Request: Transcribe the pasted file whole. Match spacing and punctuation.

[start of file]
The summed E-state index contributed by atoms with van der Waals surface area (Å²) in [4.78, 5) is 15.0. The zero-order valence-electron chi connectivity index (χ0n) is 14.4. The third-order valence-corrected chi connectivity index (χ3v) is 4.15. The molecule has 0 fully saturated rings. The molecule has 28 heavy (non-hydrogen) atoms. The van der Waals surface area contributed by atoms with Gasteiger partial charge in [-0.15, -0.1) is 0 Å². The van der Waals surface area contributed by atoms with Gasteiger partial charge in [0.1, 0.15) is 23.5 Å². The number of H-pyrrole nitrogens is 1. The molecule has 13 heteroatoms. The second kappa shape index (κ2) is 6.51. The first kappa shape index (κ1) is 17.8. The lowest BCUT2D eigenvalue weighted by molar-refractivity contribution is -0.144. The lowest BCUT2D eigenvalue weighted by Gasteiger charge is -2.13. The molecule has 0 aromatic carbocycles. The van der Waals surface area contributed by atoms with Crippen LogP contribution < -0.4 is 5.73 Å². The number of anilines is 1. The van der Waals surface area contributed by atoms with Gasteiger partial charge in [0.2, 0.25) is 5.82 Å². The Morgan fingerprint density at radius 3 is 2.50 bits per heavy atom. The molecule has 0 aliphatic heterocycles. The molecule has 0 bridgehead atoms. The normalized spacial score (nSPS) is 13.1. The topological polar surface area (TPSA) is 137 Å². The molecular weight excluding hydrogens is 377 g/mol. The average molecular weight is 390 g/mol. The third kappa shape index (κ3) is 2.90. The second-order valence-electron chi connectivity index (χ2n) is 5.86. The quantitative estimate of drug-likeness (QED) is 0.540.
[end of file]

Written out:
The summed E-state index contributed by atoms with van der Waals surface area (Å²) in [4.78, 5) is 15.0. The zero-order valence-electron chi connectivity index (χ0n) is 14.4. The third-order valence-corrected chi connectivity index (χ3v) is 4.15. The molecule has 0 fully saturated rings. The molecule has 28 heavy (non-hydrogen) atoms. The van der Waals surface area contributed by atoms with Gasteiger partial charge in [-0.15, -0.1) is 0 Å². The van der Waals surface area contributed by atoms with Gasteiger partial charge in [0.1, 0.15) is 23.5 Å². The number of H-pyrrole nitrogens is 1. The molecule has 13 heteroatoms. The second kappa shape index (κ2) is 6.51. The first kappa shape index (κ1) is 17.8. The lowest BCUT2D eigenvalue weighted by molar-refractivity contribution is -0.144. The lowest BCUT2D eigenvalue weighted by Gasteiger charge is -2.13. The molecule has 0 aromatic carbocycles. The van der Waals surface area contributed by atoms with Crippen LogP contribution < -0.4 is 5.73 Å². The number of anilines is 1. The van der Waals surface area contributed by atoms with Gasteiger partial charge in [0.2, 0.25) is 5.82 Å². The Morgan fingerprint density at radius 3 is 2.50 bits per heavy atom. The molecule has 0 aliphatic heterocycles. The molecule has 0 bridgehead atoms. The normalized spacial score (nSPS) is 13.1. The topological polar surface area (TPSA) is 137 Å². The molecular weight excluding hydrogens is 377 g/mol. The average molecular weight is 390 g/mol. The third kappa shape index (κ3) is 2.90. The second-order valence-electron chi connectivity index (χ2n) is 5.86. The quantitative estimate of drug-likeness (QED) is 0.540.